Stephanie is the adoptive mother of two girls who were sexually assaulted, each of whom suffers from post-traumatic stress disorder. In a raw and powerful letter addressed to members of the Virginia General Assembly telling her story, she wrote: “A particular risk to my daughters is exposure to the anatomy of the opposite sex. To my daughters, the male anatomy is a weapon by which they were assaulted. But the risk extends to even being in the presence of biological males in situations where my daughters feel vulnerable, such as when they are using the bathroom, changing clothes, or showering.”
Now, according to a federal court, assault victims like her daughters will just have to deal with that horrible fear.
Are we really willing to force sexual assault victims into situations like these?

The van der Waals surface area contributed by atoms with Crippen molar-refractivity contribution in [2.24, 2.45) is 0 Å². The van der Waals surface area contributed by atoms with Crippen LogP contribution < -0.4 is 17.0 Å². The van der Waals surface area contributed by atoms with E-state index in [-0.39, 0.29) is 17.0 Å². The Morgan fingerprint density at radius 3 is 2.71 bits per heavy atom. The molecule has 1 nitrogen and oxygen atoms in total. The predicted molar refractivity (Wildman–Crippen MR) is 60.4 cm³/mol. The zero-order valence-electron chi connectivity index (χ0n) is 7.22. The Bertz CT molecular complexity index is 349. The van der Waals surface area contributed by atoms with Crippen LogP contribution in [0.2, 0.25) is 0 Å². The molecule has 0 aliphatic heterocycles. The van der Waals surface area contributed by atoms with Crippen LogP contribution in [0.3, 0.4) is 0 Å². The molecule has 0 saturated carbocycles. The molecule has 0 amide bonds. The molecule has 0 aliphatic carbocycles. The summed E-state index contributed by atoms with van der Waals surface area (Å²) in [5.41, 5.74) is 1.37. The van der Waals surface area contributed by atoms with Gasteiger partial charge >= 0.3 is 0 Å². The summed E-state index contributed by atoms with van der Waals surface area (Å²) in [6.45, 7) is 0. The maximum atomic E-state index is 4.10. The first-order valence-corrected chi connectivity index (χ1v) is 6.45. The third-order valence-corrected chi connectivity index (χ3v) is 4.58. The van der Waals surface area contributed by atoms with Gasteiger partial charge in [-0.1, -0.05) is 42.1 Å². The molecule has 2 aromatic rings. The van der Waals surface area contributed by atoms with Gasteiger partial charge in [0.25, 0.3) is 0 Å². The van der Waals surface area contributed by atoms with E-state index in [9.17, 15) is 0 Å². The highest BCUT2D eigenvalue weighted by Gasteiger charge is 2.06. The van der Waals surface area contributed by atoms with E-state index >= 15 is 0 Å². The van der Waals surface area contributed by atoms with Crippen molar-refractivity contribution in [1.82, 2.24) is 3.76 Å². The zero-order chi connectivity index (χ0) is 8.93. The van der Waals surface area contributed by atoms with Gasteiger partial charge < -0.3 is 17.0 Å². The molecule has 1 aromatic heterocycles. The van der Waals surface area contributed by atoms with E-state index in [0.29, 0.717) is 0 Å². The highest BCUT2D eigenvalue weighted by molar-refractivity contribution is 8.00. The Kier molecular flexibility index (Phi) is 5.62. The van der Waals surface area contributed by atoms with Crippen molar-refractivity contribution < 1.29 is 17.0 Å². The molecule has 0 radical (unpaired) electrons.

Even for most adults, preferring to shower or dress in the most private atmosphere possible is completely rational. Remarkably, that natural desire for physical privacy in public restrooms, locker rooms and showers shared by the overwhelming majority of Americans is being attacked as unreasonable, discriminatory — even bigoted. Worse, some are attempting to force our school children into vulnerable interactions with kids of the opposite sex in restrooms, locker rooms and showers, in addition to those who have suffered sexual abuse.